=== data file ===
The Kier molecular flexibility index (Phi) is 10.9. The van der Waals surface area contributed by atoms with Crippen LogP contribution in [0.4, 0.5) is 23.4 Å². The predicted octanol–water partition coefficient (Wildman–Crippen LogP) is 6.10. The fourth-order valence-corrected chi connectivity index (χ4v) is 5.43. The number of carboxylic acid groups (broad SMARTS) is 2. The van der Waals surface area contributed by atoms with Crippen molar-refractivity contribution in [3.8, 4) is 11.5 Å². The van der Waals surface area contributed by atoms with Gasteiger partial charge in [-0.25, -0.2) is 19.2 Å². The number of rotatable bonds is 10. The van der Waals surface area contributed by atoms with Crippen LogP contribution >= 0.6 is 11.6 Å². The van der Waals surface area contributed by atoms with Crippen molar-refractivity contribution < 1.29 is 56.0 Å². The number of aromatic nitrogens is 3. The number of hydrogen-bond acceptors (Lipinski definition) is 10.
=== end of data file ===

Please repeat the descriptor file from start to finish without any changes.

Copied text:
The Kier molecular flexibility index (Phi) is 10.9. The van der Waals surface area contributed by atoms with Crippen LogP contribution in [0.4, 0.5) is 23.4 Å². The predicted octanol–water partition coefficient (Wildman–Crippen LogP) is 6.10. The fourth-order valence-corrected chi connectivity index (χ4v) is 5.43. The number of carboxylic acid groups (broad SMARTS) is 2. The van der Waals surface area contributed by atoms with Crippen molar-refractivity contribution in [3.8, 4) is 11.5 Å². The van der Waals surface area contributed by atoms with Gasteiger partial charge in [-0.25, -0.2) is 19.2 Å². The number of rotatable bonds is 10. The van der Waals surface area contributed by atoms with Crippen LogP contribution >= 0.6 is 11.6 Å². The van der Waals surface area contributed by atoms with Crippen molar-refractivity contribution < 1.29 is 56.0 Å². The number of aromatic nitrogens is 3. The number of hydrogen-bond acceptors (Lipinski definition) is 10.